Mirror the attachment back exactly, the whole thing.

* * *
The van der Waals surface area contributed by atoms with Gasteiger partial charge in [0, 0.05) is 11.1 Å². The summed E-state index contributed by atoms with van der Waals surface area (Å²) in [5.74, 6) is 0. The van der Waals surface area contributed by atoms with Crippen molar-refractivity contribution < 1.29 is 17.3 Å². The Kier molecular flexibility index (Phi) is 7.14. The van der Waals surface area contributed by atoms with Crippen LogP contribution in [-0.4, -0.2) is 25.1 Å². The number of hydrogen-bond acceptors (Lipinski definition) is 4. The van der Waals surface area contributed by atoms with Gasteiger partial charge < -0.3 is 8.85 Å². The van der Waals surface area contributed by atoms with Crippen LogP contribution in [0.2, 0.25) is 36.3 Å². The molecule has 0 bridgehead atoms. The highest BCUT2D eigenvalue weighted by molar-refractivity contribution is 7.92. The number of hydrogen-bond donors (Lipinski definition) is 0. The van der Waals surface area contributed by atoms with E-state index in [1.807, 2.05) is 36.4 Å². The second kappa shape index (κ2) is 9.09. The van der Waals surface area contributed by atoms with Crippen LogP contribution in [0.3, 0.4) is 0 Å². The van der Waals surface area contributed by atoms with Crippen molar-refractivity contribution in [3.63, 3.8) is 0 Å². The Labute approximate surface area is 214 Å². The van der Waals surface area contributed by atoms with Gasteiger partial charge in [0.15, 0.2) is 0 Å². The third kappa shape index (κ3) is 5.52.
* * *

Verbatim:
The van der Waals surface area contributed by atoms with Gasteiger partial charge in [0, 0.05) is 11.1 Å². The summed E-state index contributed by atoms with van der Waals surface area (Å²) in [5.74, 6) is 0. The van der Waals surface area contributed by atoms with Crippen molar-refractivity contribution < 1.29 is 17.3 Å². The Kier molecular flexibility index (Phi) is 7.14. The van der Waals surface area contributed by atoms with Crippen LogP contribution in [-0.4, -0.2) is 25.1 Å². The number of hydrogen-bond acceptors (Lipinski definition) is 4. The van der Waals surface area contributed by atoms with Gasteiger partial charge < -0.3 is 8.85 Å². The van der Waals surface area contributed by atoms with Crippen LogP contribution in [0.2, 0.25) is 36.3 Å². The molecule has 0 bridgehead atoms. The highest BCUT2D eigenvalue weighted by molar-refractivity contribution is 7.92. The number of hydrogen-bond donors (Lipinski definition) is 0. The van der Waals surface area contributed by atoms with E-state index in [1.807, 2.05) is 36.4 Å². The second kappa shape index (κ2) is 9.09. The van der Waals surface area contributed by atoms with Crippen LogP contribution in [0.3, 0.4) is 0 Å². The van der Waals surface area contributed by atoms with Crippen molar-refractivity contribution in [3.63, 3.8) is 0 Å². The Labute approximate surface area is 214 Å². The van der Waals surface area contributed by atoms with Gasteiger partial charge in [0.15, 0.2) is 0 Å². The third kappa shape index (κ3) is 5.52.